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development in the late 15th cent. of the English medieval morality play. Played between the acts of a long play, the interlude, treating intellectual rather than moral topics, often contained elements of satire or farce. The form developed in Italy as the intermedio and intermezzointermezzo
. 1 Any theatrical entertainment of a light nature performed between the divisions of a longer, more serious work. 2 In the 17th and 18th cent., a short independent comic scene with everyday characters was interpolated between acts of serious operas.
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, in France as the entremet or intermede and as the entrée, which involved only dance. In Spain the entremés became an independent form as in the work of Cervantes.


See E. K. Chambers, The Medieval Stage (1903); V. F. Hopper and G. B. Lahey, ed., Medieval Mysteries, Moralities and Interludes (1962).

The Columbia Electronic Encyclopedia™ Copyright © 2013, Columbia University Press. Licensed from Columbia University Press. All rights reserved.
The following article is from The Great Soviet Encyclopedia (1979). It might be outdated or ideologically biased.



(1) A short musical or connecting piece played between the two main parts of a work: between acts in an opera or a play (more frequently known as an intermedium or intermezzo), between stanzas in a hymn (improvised on the organ), or between movements in a long musical piece such as a sonata or a suite.

(2) A type of drama popular in England in the late Middle Ages and early Renaissance. Initially a short stage play performed during festivals, the interlude (or intermedium) was one of the transitional forms between the morality play and the farce. In the early 16th century it became a vehicle of anticlerical satire in the works of J. Rastell and particularly of J. Heywood.

The Great Soviet Encyclopedia, 3rd Edition (1970-1979). © 2010 The Gale Group, Inc. All rights reserved.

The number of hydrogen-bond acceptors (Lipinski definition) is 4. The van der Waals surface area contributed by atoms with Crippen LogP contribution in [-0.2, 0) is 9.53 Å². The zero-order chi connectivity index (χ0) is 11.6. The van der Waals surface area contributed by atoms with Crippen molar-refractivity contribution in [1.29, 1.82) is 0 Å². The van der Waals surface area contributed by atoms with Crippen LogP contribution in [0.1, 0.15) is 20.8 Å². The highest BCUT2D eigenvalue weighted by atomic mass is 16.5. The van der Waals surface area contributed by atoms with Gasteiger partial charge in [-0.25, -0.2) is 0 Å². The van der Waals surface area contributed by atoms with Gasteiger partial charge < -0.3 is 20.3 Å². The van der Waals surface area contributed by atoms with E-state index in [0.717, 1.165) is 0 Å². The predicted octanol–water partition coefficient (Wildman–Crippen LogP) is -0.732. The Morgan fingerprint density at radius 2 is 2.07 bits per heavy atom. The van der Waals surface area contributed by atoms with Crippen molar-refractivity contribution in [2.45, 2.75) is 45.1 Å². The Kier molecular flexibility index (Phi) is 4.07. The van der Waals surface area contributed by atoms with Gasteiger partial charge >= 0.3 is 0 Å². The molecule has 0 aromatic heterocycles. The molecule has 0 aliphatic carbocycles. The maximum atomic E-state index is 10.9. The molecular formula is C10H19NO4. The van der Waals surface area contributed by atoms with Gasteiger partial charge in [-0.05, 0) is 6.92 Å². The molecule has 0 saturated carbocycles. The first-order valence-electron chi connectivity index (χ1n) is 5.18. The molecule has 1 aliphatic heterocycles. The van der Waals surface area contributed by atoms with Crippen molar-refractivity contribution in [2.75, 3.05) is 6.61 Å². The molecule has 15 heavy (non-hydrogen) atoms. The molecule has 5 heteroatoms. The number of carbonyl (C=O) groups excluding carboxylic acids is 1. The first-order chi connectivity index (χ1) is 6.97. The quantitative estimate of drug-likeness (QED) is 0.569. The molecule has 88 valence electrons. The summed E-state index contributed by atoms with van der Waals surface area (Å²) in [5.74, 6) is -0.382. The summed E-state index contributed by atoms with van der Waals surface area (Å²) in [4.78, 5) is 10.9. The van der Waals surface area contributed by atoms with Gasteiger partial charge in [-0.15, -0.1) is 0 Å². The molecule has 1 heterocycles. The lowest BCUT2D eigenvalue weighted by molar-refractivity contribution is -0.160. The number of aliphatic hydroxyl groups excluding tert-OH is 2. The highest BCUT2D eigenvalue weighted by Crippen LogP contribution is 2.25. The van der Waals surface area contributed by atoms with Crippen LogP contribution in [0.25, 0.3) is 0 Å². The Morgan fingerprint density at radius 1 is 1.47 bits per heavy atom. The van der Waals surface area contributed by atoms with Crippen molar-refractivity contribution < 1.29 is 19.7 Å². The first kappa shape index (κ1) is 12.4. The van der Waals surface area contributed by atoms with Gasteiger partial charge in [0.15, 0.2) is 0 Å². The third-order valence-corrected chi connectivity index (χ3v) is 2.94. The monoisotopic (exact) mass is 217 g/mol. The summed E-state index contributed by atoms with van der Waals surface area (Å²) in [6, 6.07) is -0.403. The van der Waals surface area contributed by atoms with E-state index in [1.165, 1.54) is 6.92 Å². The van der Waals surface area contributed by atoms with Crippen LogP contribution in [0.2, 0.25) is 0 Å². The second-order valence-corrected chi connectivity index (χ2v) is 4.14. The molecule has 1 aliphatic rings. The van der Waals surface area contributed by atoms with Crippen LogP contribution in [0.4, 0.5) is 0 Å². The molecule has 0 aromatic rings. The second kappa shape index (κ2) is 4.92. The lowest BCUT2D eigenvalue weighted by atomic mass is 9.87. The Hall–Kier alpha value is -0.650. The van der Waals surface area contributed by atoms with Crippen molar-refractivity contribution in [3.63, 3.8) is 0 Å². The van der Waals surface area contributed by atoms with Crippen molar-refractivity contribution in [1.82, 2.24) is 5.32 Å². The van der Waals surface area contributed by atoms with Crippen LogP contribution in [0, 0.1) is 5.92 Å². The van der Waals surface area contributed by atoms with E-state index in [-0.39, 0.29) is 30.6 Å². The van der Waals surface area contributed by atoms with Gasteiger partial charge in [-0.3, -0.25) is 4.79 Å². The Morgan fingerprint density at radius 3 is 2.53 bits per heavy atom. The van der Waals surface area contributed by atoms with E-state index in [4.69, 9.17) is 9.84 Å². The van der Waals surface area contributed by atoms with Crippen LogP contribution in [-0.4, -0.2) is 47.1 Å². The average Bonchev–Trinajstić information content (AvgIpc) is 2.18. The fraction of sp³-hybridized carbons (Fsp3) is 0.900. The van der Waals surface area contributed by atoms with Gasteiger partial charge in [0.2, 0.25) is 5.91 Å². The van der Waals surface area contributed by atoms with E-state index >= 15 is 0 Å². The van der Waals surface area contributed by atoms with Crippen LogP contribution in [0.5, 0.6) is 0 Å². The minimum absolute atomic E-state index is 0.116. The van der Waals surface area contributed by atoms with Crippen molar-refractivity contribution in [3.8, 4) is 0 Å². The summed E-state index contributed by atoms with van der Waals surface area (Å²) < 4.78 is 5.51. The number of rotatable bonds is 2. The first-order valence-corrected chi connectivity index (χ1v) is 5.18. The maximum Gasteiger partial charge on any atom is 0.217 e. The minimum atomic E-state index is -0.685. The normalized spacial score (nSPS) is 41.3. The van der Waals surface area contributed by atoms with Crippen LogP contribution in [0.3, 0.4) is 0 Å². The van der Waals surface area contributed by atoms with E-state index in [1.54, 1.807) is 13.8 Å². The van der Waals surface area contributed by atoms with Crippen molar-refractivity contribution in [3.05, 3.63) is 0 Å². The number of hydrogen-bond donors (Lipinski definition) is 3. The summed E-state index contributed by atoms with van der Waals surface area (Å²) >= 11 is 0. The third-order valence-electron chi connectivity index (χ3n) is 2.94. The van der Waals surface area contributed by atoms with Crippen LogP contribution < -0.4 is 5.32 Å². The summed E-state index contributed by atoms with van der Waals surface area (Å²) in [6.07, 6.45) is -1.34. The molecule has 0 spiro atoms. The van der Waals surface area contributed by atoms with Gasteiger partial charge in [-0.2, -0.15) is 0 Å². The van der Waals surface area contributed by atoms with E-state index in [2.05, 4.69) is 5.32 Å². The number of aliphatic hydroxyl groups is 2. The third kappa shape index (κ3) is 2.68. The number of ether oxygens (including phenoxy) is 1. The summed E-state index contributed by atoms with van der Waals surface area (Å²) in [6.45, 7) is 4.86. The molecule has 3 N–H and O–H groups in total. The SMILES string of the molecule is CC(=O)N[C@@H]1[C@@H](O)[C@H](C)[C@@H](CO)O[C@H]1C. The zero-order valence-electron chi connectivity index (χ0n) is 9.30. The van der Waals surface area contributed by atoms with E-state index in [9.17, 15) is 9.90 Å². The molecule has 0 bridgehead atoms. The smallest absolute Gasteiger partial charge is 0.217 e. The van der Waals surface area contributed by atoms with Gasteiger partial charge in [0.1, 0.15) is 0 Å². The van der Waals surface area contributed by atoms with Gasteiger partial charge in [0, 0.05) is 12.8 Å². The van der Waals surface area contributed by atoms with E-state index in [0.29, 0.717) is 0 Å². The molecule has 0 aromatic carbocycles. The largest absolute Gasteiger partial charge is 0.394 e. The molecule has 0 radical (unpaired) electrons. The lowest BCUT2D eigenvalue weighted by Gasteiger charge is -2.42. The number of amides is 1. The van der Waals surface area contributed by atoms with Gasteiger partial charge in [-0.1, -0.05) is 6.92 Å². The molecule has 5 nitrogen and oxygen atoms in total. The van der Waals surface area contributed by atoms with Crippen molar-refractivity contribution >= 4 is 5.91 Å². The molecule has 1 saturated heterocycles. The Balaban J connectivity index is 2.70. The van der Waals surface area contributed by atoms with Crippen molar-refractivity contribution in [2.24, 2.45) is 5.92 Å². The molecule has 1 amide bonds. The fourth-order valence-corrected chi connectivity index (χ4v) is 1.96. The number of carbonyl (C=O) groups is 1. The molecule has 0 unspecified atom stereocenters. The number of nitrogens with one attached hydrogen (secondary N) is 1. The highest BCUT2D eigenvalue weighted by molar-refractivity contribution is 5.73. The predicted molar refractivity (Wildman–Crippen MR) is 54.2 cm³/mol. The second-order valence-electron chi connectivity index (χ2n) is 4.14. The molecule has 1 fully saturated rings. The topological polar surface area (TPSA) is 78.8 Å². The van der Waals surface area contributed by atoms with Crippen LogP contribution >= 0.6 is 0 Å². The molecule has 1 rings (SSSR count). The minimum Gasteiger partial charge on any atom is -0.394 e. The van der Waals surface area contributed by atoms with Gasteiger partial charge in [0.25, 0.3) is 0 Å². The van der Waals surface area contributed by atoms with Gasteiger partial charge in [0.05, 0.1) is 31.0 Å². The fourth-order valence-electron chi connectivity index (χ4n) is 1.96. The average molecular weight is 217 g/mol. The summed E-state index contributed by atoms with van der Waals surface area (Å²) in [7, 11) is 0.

(computer science)
A small routine or program which is designed to carry out minor preliminary calculations or housekeeping operations before the main routine begins to operate, and which can usually be overwritten after it has performed its function.
McGraw-Hill Dictionary of Scientific & Technical Terms, 6E, Copyright © 2003 by The McGraw-Hill Companies, Inc.


1. Theatre a short dramatic piece played separately or as part of a longer entertainment, common in 16th-century England
2. a brief piece of music, dance, etc., given between the sections of another performance
Collins Discovery Encyclopedia, 1st edition © HarperCollins Publishers 2005
References in periodicals archive ?
In this case, knowing the time of day sets the scene for the interlude because we learn from the beginning that they missed the muestra, or general rehearsal, of the day's spectacle, which took place during the early hours of the morning, a strategy used to thwart the throng of spectators and consequently ruin the surprises contained within the carros.
(17) In the fifth interlude, the solar imagery is more explicitly connected to the work of empire:
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launched a new fragrance named Provocative Interlude in March 2006.
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Comparison suggests that it was based on the 1612 Parte text; its publication in Lisbon in 1647 testifies to the enduring popularity of the interlude. (4)
While Interlude, Barcelo and Thomas Cook are all taking a more strategic approach to revenue management, there are many small to medium and independent hotels that are missing a trick.
Lucas James, flying home from a pro golfing event, hadn't expected to enjoy an interlude of flirting with a pretty stranger on the plane.
This article examines how the musical interlude operates in Rumbo a Brasilia (No importa mi color) (1961) and Pecado de juventud (1962), two understudied Mexican melodramas concerned with racial and class discord.
Following the positive patient outcomes from the PRELUDE study, the Company will now focus on enrolling patients in the INTERLUDE CE Mark trial and finalizing the protocol for the U.S.